Last edited by Dodeka at Sep 26, 2014,
#9
OK...

1. Never touch the truss rod unless you KNOW it needs adjusting. The truss rod has one purpose, and one only. To create (and adjust) backbow, so the strings have a little more room to vibrate in the middle of the neck. Capo at first fret, hold string down with finger at last fret, you should have around .012" to 015" in the middle, around 8th fret. This can be more or less depending on action and how you play. Low action needs a bit more, high action can handle less. If you're getting buzz in the middle frets, usually it goes away before the octave, truss rod might be the problem. Truss rod has absolutely nothing to do with intonation and very very little to do with action. Not enough to notice.

2. Nut slots - Should be no more than around .010" - .012" or so a the first fret. .015" is not out of question but a little on the high side. If you're getting buzz only at the first 3 or 4 frets, nut slots too low is probably the culprit.

3. Action. Low action will have a tendency to create fret buzz if you play hard. Players who like low action usually have a pretty light playing style.

4. Fret grooves. After playing a guitar for a while, usually several years, you'll develop grooves in the first 4 or 5 frets, pull the strings aside and you can see them. Almost always on the smallest 3 bottom strings. This means a fret leveling job. Frets have to be filed or sanded down even with the bottom of those grooves then re crowned. Not a job for a newcomer...When frets develop grooves, the next fret up can buzz because the one you're fretting pulls the string too low.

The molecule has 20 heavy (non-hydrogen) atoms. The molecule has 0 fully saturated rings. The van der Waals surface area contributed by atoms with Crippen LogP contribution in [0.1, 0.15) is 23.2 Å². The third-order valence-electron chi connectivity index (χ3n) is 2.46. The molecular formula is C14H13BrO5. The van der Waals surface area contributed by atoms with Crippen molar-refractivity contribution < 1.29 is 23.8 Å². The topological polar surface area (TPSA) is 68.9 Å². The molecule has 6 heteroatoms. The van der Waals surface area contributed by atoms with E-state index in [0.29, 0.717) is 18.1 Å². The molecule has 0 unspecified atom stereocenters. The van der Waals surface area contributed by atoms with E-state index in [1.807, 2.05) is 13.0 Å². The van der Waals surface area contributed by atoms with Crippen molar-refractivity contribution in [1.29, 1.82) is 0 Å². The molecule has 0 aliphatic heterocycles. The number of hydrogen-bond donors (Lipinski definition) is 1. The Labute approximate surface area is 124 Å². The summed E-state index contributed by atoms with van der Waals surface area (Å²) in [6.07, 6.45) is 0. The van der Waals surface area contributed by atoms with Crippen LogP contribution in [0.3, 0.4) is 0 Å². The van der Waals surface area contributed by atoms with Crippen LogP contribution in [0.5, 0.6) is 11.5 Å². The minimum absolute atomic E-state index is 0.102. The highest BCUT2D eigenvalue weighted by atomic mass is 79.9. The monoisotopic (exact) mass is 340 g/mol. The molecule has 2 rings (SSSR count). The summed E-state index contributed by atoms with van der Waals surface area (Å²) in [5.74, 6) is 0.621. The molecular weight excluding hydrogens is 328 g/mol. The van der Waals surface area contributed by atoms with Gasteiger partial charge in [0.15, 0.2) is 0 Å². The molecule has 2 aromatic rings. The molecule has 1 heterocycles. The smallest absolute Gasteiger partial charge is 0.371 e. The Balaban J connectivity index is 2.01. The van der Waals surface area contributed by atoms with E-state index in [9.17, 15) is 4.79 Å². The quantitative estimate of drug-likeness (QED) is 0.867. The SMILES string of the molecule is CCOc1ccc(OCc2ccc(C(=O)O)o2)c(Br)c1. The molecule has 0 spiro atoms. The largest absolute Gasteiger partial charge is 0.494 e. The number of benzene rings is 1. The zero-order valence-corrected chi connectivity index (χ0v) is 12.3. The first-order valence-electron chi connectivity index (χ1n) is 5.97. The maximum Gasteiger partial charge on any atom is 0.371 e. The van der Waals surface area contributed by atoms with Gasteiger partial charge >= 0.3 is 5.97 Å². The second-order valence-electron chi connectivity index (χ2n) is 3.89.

5. Loose frets. Not very common but possible. Tap LIGHTLY with a wooden hammer to tighten suspected loose frets. Or a small hammer and wooden dowel. Usually this will happen only at one fret.

6. Neck dropping away from body (set neck guitars) This is more common with acoustics, the neck will have a visible drop as it leaves the body, the only real cure for this is a neck replacement. I've done pretty well with my Takamine, by filing the last few frets down until the buzz stopped, and lots of tinkering to get things adjusted right...action, new nut, truss rod, new bridge saddle, fret leveling...

To know what to adjust, you have to find where the buzz originates. Where on the neck you have fret buzz can give you a good clue as to the problem, and finding out where it hap[pens is the first step, don't touch a thing until you know where the buzz is coming from. I've also seen loose hardware buzz and fooled me into thinking I had a fret buzz caused by one of the things listed above...turned out to be a loose bridge plate, (telecaster) screws had wallowed out, made it buzz, pickups amplified it, drove me crazy trying to find it...fixed the going out of tune problem too...I've also seen other hardware work loose and cause buzz that was amplified by pickups. Pickup switch in my Peavey Patriot is loose right now but it can only be heard when playing it unplugged. That's how I found it...I have no idea how long it's been loose...